China could simply pay out to host the World Cup, but the Middle Kingdom is a long way from winning one. Hell, it can't even qualify.
China is, however, winning the soccer World Cup of investment. Over the last three years, Chinese companies and individuals have shelled out €2.15 billion ($2.4 billion) on stakes in soccer clubs, buying across Europe's major leagues.
The United States is the next-largest source nation, at €313 million ($351 million), but China's tally is 7x that amount, according to fresh analysis of the topic by SportsLinking, a division of cross-border mergers and acquisitions adviser ThinkingLinking.
In fact, China's total was more than the other 40 nations tracked by the company. China has burst on the scene essentially from nowhere since President Xi Jinping set a goal in 2011 for the country to win the World Cup. The National Development & Reform Commission in 2016 targeted making China a "world football superpower" by 2050.
Xi, an ardent fan himself of the football you play with your feet, is desperate to see China do well. A handful of Chinese players have already made it to the big leagues in Europe, led by the defender Sun Jihai. Sun made a name for himself at Manchester City, and was the first Chinese player to score in England's Premier League.
But the buyouts often stem from a personal desire to buy into soccer, the leading televised sport in Asia, by Chinese tycoons. Their sudden emergence on the world stage does, however, mesh with Beijing's wish for China to expand its overseas investments.
"China just decided to do it - both at the government and company level," Mark Dixon, ThinkingLinking's "chief thinking officer," says. "It's the result of the country's sheer ambition to become a major player in this field globally and to bring home the know-how and kudos from each of these wins."
One of the largest deals saw China Media Capital, which owns the TV rights to the Chinese Super League, invest €378 million for a 13% stake in Manchester City, which sees it buddy up with the royal family of Abu Dhabi. Fosun International (FOSUY) has bought the English club Wolverhampton Wanderers.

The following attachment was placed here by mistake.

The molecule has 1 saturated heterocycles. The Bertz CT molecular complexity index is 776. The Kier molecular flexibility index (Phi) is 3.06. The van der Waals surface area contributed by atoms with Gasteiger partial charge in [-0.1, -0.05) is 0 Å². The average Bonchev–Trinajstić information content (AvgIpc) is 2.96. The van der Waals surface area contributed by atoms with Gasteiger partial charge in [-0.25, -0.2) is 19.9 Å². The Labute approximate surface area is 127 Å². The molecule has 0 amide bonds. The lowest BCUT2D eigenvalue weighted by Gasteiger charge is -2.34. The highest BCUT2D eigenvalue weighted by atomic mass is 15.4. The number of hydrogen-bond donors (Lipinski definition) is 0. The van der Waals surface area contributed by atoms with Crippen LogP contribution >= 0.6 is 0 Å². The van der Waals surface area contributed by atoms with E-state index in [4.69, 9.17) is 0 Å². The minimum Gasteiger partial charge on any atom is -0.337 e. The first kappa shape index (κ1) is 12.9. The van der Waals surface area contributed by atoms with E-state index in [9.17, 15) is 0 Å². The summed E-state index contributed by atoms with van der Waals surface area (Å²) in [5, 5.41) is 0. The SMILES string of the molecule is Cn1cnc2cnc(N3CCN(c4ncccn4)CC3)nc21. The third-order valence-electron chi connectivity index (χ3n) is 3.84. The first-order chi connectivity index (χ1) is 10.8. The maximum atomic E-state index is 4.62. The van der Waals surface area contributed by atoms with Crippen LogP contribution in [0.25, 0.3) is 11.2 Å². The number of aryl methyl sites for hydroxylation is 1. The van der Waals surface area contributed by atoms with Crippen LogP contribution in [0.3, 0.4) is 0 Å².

But the purchases aren't all that large. The Recon Group spent €98 million to purchase Aston Villa, from England's second-largest city, Birmingham. The team is one of the oldest in England, but was relegated from the Premier League in 2016.
The Premier League and the Spanish top flight, La Liga, are the two most powerful leagues at the moment. So the Chinese buyers have smartly looked to Italy for some of their shopping. Those clubs once led the world in spending but, somewhat like the country itself, fell victim to large debt burdens.
Italy has made up more than half the Chinese spending. Suning Commerce Group SZ:002024 put down €270 million to buy Inter Milan, one of Italy's top-three clubs. But it has a relatively small fan base in Asia, compared to the biggest English and Spanish teams.
Buyers can therefore look to expand their market by bringing teams on pre-season tours of Asia, setting up affiliations with Asian soccer teams, and selling a bunch of shirts.
Inter's fierce rival A.C. Milan, champions of Europe on no fewer than seven occasions, is the latest major "signing" by Chinese buyers, as I wrote about when the deal went down in April. The $788 million buyout is a smart investment since the team is one of the most-storied in Europe, and again is well-known in Asia without having an ardent following.